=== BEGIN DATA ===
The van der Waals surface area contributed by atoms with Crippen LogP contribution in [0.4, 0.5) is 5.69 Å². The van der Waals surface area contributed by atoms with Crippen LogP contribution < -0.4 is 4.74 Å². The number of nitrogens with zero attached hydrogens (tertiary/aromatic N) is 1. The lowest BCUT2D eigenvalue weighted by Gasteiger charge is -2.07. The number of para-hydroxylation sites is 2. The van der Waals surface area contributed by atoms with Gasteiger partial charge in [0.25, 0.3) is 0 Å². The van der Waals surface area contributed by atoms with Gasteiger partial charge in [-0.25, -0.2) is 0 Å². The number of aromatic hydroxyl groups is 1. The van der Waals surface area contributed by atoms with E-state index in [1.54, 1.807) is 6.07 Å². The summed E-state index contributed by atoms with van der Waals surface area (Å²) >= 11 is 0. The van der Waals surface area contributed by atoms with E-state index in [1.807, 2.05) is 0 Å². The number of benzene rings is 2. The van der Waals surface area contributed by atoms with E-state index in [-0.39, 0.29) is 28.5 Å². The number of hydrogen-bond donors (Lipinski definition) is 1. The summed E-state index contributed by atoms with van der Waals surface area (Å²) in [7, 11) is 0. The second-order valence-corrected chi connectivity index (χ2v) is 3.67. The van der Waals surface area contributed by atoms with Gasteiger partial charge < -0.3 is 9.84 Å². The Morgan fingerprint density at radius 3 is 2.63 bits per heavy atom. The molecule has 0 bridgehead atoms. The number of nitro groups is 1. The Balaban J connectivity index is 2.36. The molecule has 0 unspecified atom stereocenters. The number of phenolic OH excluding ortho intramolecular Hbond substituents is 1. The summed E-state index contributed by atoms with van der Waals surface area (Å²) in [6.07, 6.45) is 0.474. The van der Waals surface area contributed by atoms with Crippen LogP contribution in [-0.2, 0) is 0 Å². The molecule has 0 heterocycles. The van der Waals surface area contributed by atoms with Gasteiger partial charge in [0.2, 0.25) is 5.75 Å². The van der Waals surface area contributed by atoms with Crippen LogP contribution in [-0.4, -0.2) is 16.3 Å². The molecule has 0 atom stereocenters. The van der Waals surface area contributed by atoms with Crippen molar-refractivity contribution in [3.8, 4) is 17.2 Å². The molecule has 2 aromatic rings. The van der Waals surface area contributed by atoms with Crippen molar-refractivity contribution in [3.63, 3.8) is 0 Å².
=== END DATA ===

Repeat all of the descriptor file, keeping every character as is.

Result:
The van der Waals surface area contributed by atoms with Crippen LogP contribution in [0.4, 0.5) is 5.69 Å². The van der Waals surface area contributed by atoms with Crippen LogP contribution < -0.4 is 4.74 Å². The number of nitrogens with zero attached hydrogens (tertiary/aromatic N) is 1. The lowest BCUT2D eigenvalue weighted by Gasteiger charge is -2.07. The number of para-hydroxylation sites is 2. The van der Waals surface area contributed by atoms with Gasteiger partial charge in [0.25, 0.3) is 0 Å². The van der Waals surface area contributed by atoms with Gasteiger partial charge in [-0.25, -0.2) is 0 Å². The number of aromatic hydroxyl groups is 1. The van der Waals surface area contributed by atoms with E-state index in [1.54, 1.807) is 6.07 Å². The summed E-state index contributed by atoms with van der Waals surface area (Å²) >= 11 is 0. The van der Waals surface area contributed by atoms with E-state index in [1.807, 2.05) is 0 Å². The number of benzene rings is 2. The van der Waals surface area contributed by atoms with E-state index in [-0.39, 0.29) is 28.5 Å². The number of hydrogen-bond donors (Lipinski definition) is 1. The summed E-state index contributed by atoms with van der Waals surface area (Å²) in [7, 11) is 0. The second-order valence-corrected chi connectivity index (χ2v) is 3.67. The van der Waals surface area contributed by atoms with Gasteiger partial charge < -0.3 is 9.84 Å². The Morgan fingerprint density at radius 3 is 2.63 bits per heavy atom. The molecule has 0 bridgehead atoms. The number of nitro groups is 1. The Balaban J connectivity index is 2.36. The molecule has 0 unspecified atom stereocenters. The number of phenolic OH excluding ortho intramolecular Hbond substituents is 1. The summed E-state index contributed by atoms with van der Waals surface area (Å²) in [6.07, 6.45) is 0.474. The van der Waals surface area contributed by atoms with Crippen LogP contribution in [-0.2, 0) is 0 Å². The molecule has 0 heterocycles. The van der Waals surface area contributed by atoms with Gasteiger partial charge in [0.2, 0.25) is 5.75 Å². The van der Waals surface area contributed by atoms with Crippen LogP contribution in [-0.4, -0.2) is 16.3 Å². The molecule has 0 atom stereocenters. The van der Waals surface area contributed by atoms with Crippen molar-refractivity contribution in [3.8, 4) is 17.2 Å². The molecule has 2 aromatic rings. The van der Waals surface area contributed by atoms with Crippen molar-refractivity contribution in [3.63, 3.8) is 0 Å².